recognize the urgency of a customer query based on the number of punches or
dial-ins. At the same time it is important to ensure that IVR is intelligent
enough to recognize the required input with minimal customer prompts otherwise
it frustrates the customer.
While deploying call management tools it is important to ensure that the
product is compatible with existing infrastructure and to size the server
correctly in order to get the optimum performance from applications.
It is a good idea to run through the a list of FAQs when deciding to buy any
call management tool. Some FAQs are listed below.
- How will the solution lower cost of ownership,
supportability, and administrative burden associated with technology
infrastructure and applications?
- How will the solution allow to minimize hold time,
resulting in a lower cost per call?
- How can the business overhead be reduced by
consolidating contact centers?
- What would be the recommended hardware configuration
for running the applications?
- Ask for a description of the call control methodology
used by the system that analyzes, routes, and queues calls based on each of the
-Â Can skillsets be networked
across multiple call center locations?
-Â Does the solution provide call control based on the following
-Inbound and outbound call levels
-Â Ask for a description of the
capabilities for the system to reprioritize a contact (that has already been
queued) and modify its routing (e.g., re-queue the contact to an alternate
-Â Ask for a description of the call routing
The leading players are Avaya, Nortel, Cisco, Alcatel, Concerto, Siemens and
Ericsson. Cisco is clearly the leader in IP-based contact center solutions while
others are playing catch-up. Almost every vendor worth his name has an
IP-offering and is gearing up for aggressive action.
There is hardly any player with offering the complete suite
of call management tools. Concerto offers ACD (Rockwell) and dailer (Ensemble
Pro) although it does not have pre-routing tool. Some of Concerto's SI
partners in India include GTL, 3D, Network Solutions, Wipro, Bay TalkiTech,
Avaya Global Connect has ACD, CTI and dialer with their
acquisition of Mosaic. It is the exclusive integrator and does not have
partnership with other SIs.
Cisco offers the ACD on its IPCC platform and pre-routing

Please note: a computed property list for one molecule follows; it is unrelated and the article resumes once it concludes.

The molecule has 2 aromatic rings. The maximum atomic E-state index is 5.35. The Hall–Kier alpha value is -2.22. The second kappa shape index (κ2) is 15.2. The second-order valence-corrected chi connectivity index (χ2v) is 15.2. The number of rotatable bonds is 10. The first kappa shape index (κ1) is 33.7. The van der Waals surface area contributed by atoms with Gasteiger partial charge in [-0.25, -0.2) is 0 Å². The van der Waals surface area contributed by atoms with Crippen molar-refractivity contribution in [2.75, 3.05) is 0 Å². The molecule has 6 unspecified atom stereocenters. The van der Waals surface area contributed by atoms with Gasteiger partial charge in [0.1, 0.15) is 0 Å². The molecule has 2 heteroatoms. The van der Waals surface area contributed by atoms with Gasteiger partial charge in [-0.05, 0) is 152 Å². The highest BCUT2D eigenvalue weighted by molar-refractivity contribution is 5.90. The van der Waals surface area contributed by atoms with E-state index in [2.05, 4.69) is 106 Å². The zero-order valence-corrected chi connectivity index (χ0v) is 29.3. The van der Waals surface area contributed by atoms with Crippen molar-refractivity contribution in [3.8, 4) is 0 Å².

tool (GeoTel) and its integrators include Datacraft (Advanced Technology
Partner), and Network Solutions.
Alcatel offers a pre and post routing tool (Genesys), ACD and
dialer. GTL and ABSI are the two integrators of Alcatel.
Nortel offers CTI, ACD, pre-routing and post-routing and IVR.
It does not have a dailer. Nortel's partners include GTL, 3D, Wipro, Ramco and
Siemens offers ACD and CTI and the integration is done by
SISL. Ericsson offers ACD and it is represented in India by HCL Infosystems.
Servion and Parsec are smaller players, popular in the sub-100 seat space.
Where Fiber Wins over Copper...
Where Fiber Wins over Copper...
|Customer interaction today has become multi-channel and a customer can reach an organization through various touch points-phone, fax, email, Web.
|Customers, as a rule, contact organizations only for 3 reasons - to seek information, to conduct a transaction or to lodge a complaint.
|Depending on the type of interaction, a set of business rules, workflows and process definitions come into play to satisfy that requirement.
|These rules and processes are integrated to a data layer for information retrieval, updates or notification.
In a multimedia environment, the customer touch points to an
organization are many. It is important that the customer is served not just
appropriately but in a manner that will make it memorable. For this it is
important that the backend of the varios systems are integrated seamlessly and
talk to each other in order to provide the desired experience. Many vendors
offer specific program to enhance the customer experience memorably. One such
program is offered by Servion under the title customer optimization model.
Ask yourself is your customer a person or just another
Customer interaction today has become multi-channel and a
customer can reach an organization through various touch points: phone, fax,
email, or the Web.
We can begin by asking ourselves this simple question: how
would we like to be treated if we were customers? This gives us a nice
perspective. Every time a customer gets in touch with an organization, it has a
unique opportunity to bond with the customer and deliver a great experience.
Delivering great customer experience through customer interaction management
technology and processes lies at the heart of the organization's CRM practice.
In fact, over 70 percent of customers in a recent survey stated that they rated
the experience they had when they called the organization, as the key
determinant of brand perception.
The customer experiences the organization either through the
usage of the product/service, or word of mouth, or just a phone call. According
to a recent article in a popular speech technology magazine, 92 percent of
customers base their opinion of an organization on their contact center
experience. customer contact management is the key to brand building and has to
be leveraged to deliver complete value to the enterprise.